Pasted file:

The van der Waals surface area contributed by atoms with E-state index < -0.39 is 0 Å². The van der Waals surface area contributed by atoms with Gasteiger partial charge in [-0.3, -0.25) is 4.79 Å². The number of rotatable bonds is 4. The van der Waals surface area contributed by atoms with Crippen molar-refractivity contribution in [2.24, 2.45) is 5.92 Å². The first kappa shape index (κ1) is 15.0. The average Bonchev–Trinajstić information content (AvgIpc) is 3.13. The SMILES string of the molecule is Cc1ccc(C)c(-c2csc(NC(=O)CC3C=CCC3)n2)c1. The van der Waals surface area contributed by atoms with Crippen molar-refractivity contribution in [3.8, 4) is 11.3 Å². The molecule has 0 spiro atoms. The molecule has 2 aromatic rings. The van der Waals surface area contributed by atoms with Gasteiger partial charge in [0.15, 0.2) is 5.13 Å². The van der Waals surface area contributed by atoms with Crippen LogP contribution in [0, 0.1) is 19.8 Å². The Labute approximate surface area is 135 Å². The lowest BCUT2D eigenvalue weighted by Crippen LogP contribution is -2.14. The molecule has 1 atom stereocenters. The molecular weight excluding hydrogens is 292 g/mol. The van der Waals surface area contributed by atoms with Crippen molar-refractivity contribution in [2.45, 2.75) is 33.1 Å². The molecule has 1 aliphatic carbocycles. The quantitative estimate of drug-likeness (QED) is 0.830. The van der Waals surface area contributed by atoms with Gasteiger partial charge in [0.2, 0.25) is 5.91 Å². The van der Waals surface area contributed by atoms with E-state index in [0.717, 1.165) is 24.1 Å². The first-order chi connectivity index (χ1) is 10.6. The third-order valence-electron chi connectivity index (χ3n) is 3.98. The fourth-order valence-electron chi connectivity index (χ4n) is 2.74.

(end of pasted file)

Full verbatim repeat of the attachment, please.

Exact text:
The van der Waals surface area contributed by atoms with E-state index < -0.39 is 0 Å². The van der Waals surface area contributed by atoms with Gasteiger partial charge in [-0.3, -0.25) is 4.79 Å². The number of rotatable bonds is 4. The van der Waals surface area contributed by atoms with Crippen molar-refractivity contribution in [2.24, 2.45) is 5.92 Å². The first kappa shape index (κ1) is 15.0. The average Bonchev–Trinajstić information content (AvgIpc) is 3.13. The SMILES string of the molecule is Cc1ccc(C)c(-c2csc(NC(=O)CC3C=CCC3)n2)c1. The van der Waals surface area contributed by atoms with Crippen molar-refractivity contribution in [3.8, 4) is 11.3 Å². The molecule has 0 spiro atoms. The molecule has 2 aromatic rings. The van der Waals surface area contributed by atoms with Gasteiger partial charge in [0.15, 0.2) is 5.13 Å². The van der Waals surface area contributed by atoms with Crippen LogP contribution in [0, 0.1) is 19.8 Å². The Labute approximate surface area is 135 Å². The lowest BCUT2D eigenvalue weighted by Crippen LogP contribution is -2.14. The molecule has 1 atom stereocenters. The molecular weight excluding hydrogens is 292 g/mol. The van der Waals surface area contributed by atoms with Crippen molar-refractivity contribution in [2.45, 2.75) is 33.1 Å². The molecule has 1 aliphatic carbocycles. The quantitative estimate of drug-likeness (QED) is 0.830. The van der Waals surface area contributed by atoms with Gasteiger partial charge in [0.2, 0.25) is 5.91 Å². The van der Waals surface area contributed by atoms with E-state index in [0.717, 1.165) is 24.1 Å². The first-order chi connectivity index (χ1) is 10.6. The third-order valence-electron chi connectivity index (χ3n) is 3.98. The fourth-order valence-electron chi connectivity index (χ4n) is 2.74.